Will Smith: Good Actor and Even Better Business Man
Will Smith investigated the marketplace before he started his movie career, analyzing the top-grossing movies and developing a strategy. It is a lesson for every business.
Will Smith is the most successful actor of his generation, grossing in excess of $4 billion for his movies — but it is his business acumen that got him there. It wasn’t luck or charm, although he certainly possesses considerable charm. There’s a bigger story here.
When Smith decided to enter the movie business, as he told the television program “60 Minutes,” he did so in a very deliberate fashion by doing his due diligence on what constituted success in the movies. And every business can take a page from his playbook.
First, he gathered the right data — information that was current, accurate, relevant and sufficient to make his decision. Second, he analyzed it for patterns or insights, and discovered that the top 10 movies included special effects; nine of 10 included special effects with creatures; and eight of 10 included special effects, creatures, and a love story. His first two movies, “Independence Day” and “Men in Black,” followed that model, and grossed $1.3 billion combined.
Third, he didn’t look to his competition for guidance. In the mid-1990s, when the biggest movie actors were Tom Cruise and Tom Hanks, Smith opted against making the same films they did. Instead, his strategy was to look at the top-grossing movies, and analyze what made them so — and most importantly, give the movie fans (the buyers of his product) what they wanted.
So how does this strategy translate to everyday business?
Yes, Smith might have chosen another direction; and yes, he might have been equally successful. He might have studied the Oscar winners — though they were not all box-office successes. He might have followed the path of other successful stars, but even they have made some losers.
Instead, he chose not to rely on his “gut feeling” for what might make a successful film. Rather, he looked at what the customer wanted and responded with a product to suit them.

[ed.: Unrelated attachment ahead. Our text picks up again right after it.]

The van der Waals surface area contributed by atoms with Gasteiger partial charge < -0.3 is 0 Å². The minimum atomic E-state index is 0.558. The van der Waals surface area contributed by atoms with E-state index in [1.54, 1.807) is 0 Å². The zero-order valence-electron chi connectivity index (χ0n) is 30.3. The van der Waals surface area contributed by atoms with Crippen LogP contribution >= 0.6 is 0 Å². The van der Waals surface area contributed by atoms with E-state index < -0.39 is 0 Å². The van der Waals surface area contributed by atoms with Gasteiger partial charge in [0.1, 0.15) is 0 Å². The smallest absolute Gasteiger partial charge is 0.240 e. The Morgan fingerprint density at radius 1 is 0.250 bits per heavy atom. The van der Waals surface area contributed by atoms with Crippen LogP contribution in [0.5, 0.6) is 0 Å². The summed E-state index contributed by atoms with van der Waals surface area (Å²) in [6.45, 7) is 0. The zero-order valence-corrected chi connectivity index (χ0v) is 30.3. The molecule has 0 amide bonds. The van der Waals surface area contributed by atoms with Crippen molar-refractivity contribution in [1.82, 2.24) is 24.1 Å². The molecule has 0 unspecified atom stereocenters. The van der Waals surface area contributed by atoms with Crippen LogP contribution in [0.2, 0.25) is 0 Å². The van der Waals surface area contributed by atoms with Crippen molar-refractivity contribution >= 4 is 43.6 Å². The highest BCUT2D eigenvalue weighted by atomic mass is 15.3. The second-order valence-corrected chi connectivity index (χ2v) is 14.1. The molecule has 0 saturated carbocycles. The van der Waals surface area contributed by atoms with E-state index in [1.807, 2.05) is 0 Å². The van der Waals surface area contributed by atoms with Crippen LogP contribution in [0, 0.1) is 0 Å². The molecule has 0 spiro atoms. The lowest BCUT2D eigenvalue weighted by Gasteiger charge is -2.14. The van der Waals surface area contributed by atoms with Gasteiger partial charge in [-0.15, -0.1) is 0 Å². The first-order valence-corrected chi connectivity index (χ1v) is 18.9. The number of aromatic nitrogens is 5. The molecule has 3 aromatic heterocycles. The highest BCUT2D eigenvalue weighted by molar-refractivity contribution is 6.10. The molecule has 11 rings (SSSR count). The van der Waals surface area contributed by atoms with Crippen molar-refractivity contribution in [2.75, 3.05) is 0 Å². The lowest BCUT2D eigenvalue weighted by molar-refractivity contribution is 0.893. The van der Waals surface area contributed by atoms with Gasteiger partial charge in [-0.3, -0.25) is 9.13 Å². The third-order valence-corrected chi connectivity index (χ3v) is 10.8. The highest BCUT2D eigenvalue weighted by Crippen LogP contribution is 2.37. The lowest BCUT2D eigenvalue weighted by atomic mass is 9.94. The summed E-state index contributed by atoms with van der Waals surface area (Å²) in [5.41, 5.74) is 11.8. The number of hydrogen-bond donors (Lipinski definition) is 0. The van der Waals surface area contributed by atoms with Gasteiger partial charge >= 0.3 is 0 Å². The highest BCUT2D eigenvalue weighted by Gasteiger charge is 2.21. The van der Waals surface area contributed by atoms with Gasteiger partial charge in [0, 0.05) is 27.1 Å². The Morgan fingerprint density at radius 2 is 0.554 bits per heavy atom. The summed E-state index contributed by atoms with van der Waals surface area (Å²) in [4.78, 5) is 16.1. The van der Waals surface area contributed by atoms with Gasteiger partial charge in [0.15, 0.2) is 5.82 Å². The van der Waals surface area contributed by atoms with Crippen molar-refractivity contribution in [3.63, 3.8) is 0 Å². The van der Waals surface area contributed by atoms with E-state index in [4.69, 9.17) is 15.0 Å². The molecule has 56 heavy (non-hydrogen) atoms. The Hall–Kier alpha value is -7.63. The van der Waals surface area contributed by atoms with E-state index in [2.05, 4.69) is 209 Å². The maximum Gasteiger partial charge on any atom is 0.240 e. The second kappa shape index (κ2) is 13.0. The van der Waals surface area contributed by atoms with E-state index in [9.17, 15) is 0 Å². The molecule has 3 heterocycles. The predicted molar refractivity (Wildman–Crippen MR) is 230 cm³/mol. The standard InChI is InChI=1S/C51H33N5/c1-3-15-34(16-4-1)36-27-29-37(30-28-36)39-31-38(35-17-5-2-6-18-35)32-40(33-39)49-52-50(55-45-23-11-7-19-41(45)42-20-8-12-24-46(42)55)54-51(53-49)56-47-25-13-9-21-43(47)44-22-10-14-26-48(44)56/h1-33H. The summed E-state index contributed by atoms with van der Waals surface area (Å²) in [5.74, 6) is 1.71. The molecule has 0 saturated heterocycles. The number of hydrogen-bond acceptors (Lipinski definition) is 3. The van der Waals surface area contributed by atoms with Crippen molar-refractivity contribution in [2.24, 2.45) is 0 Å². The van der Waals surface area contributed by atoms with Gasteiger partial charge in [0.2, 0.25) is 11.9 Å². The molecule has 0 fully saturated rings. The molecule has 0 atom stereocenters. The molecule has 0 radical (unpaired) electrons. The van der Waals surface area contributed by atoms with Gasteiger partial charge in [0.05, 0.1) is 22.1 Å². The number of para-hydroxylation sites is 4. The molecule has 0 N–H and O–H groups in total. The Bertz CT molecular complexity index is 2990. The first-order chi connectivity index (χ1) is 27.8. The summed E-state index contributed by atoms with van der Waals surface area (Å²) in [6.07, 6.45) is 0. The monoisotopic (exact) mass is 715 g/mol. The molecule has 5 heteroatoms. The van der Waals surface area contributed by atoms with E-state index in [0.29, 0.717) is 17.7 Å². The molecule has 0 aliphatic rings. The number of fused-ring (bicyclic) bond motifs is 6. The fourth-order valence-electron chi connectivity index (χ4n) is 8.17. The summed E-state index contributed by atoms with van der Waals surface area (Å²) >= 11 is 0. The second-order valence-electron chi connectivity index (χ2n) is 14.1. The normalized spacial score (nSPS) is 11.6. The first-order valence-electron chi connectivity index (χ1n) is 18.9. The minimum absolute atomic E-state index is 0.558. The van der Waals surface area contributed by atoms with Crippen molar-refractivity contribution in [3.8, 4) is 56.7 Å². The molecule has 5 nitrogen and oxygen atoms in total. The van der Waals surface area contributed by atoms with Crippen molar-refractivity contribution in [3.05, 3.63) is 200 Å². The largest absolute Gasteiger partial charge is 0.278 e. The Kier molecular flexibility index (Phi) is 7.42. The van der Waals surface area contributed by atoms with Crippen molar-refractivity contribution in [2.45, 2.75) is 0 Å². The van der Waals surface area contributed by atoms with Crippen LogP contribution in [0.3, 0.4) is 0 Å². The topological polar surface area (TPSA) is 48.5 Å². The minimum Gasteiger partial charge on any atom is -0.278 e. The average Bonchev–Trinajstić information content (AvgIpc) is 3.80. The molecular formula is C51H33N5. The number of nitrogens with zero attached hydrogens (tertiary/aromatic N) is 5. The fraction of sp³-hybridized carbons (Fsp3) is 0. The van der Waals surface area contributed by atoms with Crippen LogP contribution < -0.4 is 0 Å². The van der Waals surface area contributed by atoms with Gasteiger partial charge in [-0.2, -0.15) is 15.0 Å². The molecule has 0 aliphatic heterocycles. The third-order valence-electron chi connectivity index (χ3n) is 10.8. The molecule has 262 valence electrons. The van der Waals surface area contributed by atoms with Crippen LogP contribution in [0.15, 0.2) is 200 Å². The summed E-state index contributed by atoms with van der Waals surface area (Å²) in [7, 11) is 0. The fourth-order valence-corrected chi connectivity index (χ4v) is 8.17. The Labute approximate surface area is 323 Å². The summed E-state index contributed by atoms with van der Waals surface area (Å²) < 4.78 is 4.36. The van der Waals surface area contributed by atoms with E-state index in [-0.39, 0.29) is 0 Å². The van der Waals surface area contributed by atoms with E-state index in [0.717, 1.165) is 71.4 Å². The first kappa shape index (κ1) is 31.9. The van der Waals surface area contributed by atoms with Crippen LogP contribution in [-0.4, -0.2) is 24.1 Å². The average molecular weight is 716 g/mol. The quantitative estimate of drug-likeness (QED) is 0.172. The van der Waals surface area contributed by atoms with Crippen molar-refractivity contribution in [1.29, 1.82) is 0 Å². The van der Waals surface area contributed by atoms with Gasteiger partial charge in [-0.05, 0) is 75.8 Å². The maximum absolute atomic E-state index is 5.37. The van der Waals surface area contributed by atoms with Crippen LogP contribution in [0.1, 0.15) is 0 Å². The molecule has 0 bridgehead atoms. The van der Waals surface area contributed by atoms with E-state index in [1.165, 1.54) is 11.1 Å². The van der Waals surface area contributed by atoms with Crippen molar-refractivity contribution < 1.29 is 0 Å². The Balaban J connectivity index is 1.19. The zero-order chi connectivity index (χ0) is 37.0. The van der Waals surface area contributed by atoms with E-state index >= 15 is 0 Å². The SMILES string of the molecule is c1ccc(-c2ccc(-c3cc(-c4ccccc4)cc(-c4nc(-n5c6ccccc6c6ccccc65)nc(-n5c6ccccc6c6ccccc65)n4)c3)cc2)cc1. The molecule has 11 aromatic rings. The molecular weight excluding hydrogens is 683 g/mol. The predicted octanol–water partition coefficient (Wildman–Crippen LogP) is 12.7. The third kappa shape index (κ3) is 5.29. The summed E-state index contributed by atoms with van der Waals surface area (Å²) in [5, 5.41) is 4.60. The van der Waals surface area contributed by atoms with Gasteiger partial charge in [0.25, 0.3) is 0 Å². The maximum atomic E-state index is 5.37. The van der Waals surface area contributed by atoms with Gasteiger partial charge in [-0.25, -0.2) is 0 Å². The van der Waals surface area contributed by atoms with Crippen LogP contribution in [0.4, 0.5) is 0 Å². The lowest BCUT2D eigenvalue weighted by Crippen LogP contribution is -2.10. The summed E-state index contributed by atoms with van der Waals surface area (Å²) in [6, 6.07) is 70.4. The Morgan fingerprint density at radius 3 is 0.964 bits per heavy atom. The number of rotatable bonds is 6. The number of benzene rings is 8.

The strategy is simple. It is powerful. And it got the results Smith wanted. This is a lesson that every business can learn. In a constantly changing business world, gut or past successes are less and less reliable for knowing what the market wants and will buy. Good decisions require homework and objective investigation.
The message here is to study what the market wants and buys and then respond accordingly. It is a basic approach that is often forgotten in the life of a business. While each successful business started with a product or service that customers wanted, somewhere along the timeline the business began to believe that, paternalistically, it knew or knows better. This is a mistake, and this is why so many businesses fail or fail to grow. They rely on yesterday’s knowledge and yesterday’s gut feel.
But, the market changes every day, and so do customers’ tastes. This is why Smith investigated the marketplace before he started his movie career, and it is a lesson he can teach every business. Do your homework and verify or learn what is true — today!
This article was originally published in LA Watts Times.
Seena Sharp authored the recently published Competitive Intelligence Advantage: How to Minimize Risk, Avoid Surprises, and Grow Your Business in a Changing World (Wiley). She founded one of the first competitive intelligence firms, Sharp Market Intelligence, serving clients from Fortune 500 firms to those whose names are unfamiliar – throughout the US, Europe, Asia and Africa. She speaks to business groups globally and has published numerous business articles.